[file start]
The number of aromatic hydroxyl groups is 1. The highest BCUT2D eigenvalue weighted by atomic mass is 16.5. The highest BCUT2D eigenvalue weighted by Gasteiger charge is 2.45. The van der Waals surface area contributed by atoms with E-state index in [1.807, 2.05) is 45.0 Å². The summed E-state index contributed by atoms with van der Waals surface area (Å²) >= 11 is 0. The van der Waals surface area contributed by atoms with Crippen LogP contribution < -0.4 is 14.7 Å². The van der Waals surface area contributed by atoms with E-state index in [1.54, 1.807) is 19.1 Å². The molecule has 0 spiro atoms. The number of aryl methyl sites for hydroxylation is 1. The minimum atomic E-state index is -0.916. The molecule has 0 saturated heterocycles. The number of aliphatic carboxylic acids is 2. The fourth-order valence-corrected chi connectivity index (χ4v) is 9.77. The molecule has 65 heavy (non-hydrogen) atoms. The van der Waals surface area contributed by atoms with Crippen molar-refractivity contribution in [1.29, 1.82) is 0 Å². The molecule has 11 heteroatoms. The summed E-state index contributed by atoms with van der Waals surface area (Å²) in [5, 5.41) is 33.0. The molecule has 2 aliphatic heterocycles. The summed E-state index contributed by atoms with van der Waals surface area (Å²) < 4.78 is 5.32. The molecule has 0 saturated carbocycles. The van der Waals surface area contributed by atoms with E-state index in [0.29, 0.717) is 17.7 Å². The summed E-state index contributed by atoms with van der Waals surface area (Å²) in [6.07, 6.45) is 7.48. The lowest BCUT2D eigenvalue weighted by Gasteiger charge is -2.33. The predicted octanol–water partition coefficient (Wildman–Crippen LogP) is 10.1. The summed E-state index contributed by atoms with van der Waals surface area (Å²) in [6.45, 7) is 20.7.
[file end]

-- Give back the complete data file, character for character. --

The number of aromatic hydroxyl groups is 1. The highest BCUT2D eigenvalue weighted by atomic mass is 16.5. The highest BCUT2D eigenvalue weighted by Gasteiger charge is 2.45. The van der Waals surface area contributed by atoms with E-state index in [1.807, 2.05) is 45.0 Å². The summed E-state index contributed by atoms with van der Waals surface area (Å²) >= 11 is 0. The van der Waals surface area contributed by atoms with Crippen LogP contribution < -0.4 is 14.7 Å². The van der Waals surface area contributed by atoms with E-state index in [1.54, 1.807) is 19.1 Å². The molecule has 0 spiro atoms. The number of aryl methyl sites for hydroxylation is 1. The minimum atomic E-state index is -0.916. The molecule has 0 saturated heterocycles. The number of aliphatic carboxylic acids is 2. The fourth-order valence-corrected chi connectivity index (χ4v) is 9.77. The molecule has 65 heavy (non-hydrogen) atoms. The van der Waals surface area contributed by atoms with Crippen molar-refractivity contribution in [1.29, 1.82) is 0 Å². The molecule has 11 heteroatoms. The summed E-state index contributed by atoms with van der Waals surface area (Å²) in [5, 5.41) is 33.0. The molecule has 2 aliphatic heterocycles. The summed E-state index contributed by atoms with van der Waals surface area (Å²) < 4.78 is 5.32. The molecule has 0 saturated carbocycles. The van der Waals surface area contributed by atoms with E-state index in [0.29, 0.717) is 17.7 Å². The summed E-state index contributed by atoms with van der Waals surface area (Å²) in [6.07, 6.45) is 7.48. The lowest BCUT2D eigenvalue weighted by Gasteiger charge is -2.33. The predicted octanol–water partition coefficient (Wildman–Crippen LogP) is 10.1. The summed E-state index contributed by atoms with van der Waals surface area (Å²) in [6.45, 7) is 20.7.